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Paints and Coatings

Part 1: Environmentally Friendly Paints and Coatings Prompt Managers to Rethink Strategies

Part 2: Green Building Codes Make Certification a Rigorous Process

Part 3: Fine-Tuning the Green Certification Process


Environmentally Friendly Paints and Coatings Prompt Managers to Rethink Strategies

By Thomas A. Westerkamp - April 2013 - Paints & Coatings


Specifying paints and coatings for use in institutional and commercial facilities has never been more challenging. Maintenance managers must select products that are cost-effective, aesthetically pleasing, and deliver long performance lives. But perhaps more importantly than any of these considerations, managers also need to specify paints and coatings that are environmentally friendly.

By understanding green-product information from organizations such as Green Seal and Greenguard, and the U.S. Green Buildings Council (USGBC), managers will be in a better position to select products that meet facilities' needs for paints and coatings and enhance overall sustainability.

Green Groups

The main benefits of green products in the paints and coatings category are longer-lasting finishes, fewer facility occupant disruptions, improved indoor environmental quality, low harmful emissions, and conservation of both packaging and product resources. All of these benefits add up to lower life-cycle costs.

Green organizations provide certifications designed to promote sustainability and environmental awareness among paints and coatings specifiers. As a result, more specifiers now look for these certifications on the products they choose. Besides functional gains, these certified products also offer benefits related to life-cycle-costs.

Green Seal has a relatively wide coverage, e.g. environmental standards and certifications covering 32 categories and 375 products and services. In the category of paints and coatings, it offers three standards: GS-11, Paints and Coatings; GS-43, Recycled Content Latex; and GS-47, Stains and Finishes.

The Greenguard certification program developed by the Greenguard Environmental Institute is a third-party certification focused on indoor air quality (IAQ) — specifically off-gassing of volatile organic compounds (VOC), formaldehyde, and other compounds. The standards are divided into areas of concentration and include IAQ for Building Construction Materials, IAQ for Office Equipment, IAQ for Electronics, and IAQ for Cleaning Products.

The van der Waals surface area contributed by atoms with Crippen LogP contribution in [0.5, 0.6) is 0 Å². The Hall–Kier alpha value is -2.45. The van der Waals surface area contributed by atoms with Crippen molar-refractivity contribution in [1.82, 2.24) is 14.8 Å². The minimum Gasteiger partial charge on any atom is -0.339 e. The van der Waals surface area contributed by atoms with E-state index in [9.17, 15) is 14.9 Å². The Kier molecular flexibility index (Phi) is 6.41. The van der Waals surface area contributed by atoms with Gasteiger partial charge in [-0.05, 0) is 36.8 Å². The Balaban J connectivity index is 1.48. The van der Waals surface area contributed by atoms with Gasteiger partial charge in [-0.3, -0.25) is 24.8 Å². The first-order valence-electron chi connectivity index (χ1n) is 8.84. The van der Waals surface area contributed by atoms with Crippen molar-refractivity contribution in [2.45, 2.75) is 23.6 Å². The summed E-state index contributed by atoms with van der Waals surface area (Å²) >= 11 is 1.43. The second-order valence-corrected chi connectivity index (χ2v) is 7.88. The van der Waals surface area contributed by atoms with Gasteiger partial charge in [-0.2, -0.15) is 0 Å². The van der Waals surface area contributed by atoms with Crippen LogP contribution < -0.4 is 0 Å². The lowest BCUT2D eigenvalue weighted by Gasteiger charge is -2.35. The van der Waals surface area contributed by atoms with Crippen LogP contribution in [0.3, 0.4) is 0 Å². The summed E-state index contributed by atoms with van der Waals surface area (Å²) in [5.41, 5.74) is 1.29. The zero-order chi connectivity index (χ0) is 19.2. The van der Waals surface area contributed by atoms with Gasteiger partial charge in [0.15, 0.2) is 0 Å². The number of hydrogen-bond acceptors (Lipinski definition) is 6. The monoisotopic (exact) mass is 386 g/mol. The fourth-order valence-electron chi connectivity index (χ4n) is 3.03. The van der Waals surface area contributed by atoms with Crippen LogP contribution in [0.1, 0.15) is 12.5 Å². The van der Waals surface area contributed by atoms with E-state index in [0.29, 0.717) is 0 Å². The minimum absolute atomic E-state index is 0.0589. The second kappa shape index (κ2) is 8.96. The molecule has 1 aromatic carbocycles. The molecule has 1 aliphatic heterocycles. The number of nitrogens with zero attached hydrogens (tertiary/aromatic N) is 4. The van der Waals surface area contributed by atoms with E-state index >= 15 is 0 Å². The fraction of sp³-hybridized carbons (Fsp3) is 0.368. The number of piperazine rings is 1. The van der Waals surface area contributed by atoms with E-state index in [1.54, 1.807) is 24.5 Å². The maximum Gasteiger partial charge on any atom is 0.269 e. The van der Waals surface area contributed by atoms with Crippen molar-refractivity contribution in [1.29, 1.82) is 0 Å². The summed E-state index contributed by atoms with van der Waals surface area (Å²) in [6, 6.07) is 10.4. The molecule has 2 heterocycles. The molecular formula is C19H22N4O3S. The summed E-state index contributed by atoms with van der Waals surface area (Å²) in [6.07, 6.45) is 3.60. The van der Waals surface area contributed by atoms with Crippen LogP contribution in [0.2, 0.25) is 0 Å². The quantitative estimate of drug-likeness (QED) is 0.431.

Both Green Seal and Greenguard are classified as independent, third-party providers but with close ties to ASTM and ANSI, which are national standard-setting organizations. They follow closely established testing procedures and protocols.

The Leadership in Energy and Environmental Design (LEED) is an international green-building certification rating system developed by the U.S. Green Building Council (USGBC). Its goal is to improve facility performance in: energy savings; water conservation; reduced carbon dioxide (CO2) emissions; improved indoor environmental quality; and resource stewardship and impact awareness.

The LEED rating system includes credits for compliant paints and coatings. These credits vary depending on the LEED-certifying body, which include: USGBC, Canadian Green Building Council, National Association of Home Builders, Master Painters Institute Green Performance Standard, Green Guide for Healthcare, and CalGreen, Part II of the California Building Standards Code. Each group has its own standards for paints and coatings. For managers to ensure their projects comply, it is important to know which certifying body is the controlling body for each specific project.

The International Green Construction Code (IGCC) 2012 is the latest release by the International Code Council (ICC) designed to promote green building standards. It integrates with the ICC family of codes to fill the need for a code that governs the impact of buildings on the environment. IGCC 2012 contains clear and specific requirements that are designed to promote safe and sustainable construction.

Green Globes offers four sustainability programs: Design of New Buildings and Major Restoration; Management and Operation of Existing Buildings; Building Emergency Management; and Building Intelligence. As an alternative to LEED, it provides an interactive process, including online software, that is designed to simplify and accelerate evaluation of environmental sustainability.




Paints and Coatings

Part 1: Environmentally Friendly Paints and Coatings Prompt Managers to Rethink Strategies

Part 2: Green Building Codes Make Certification a Rigorous Process

Part 3: Fine-Tuning the Green Certification Process


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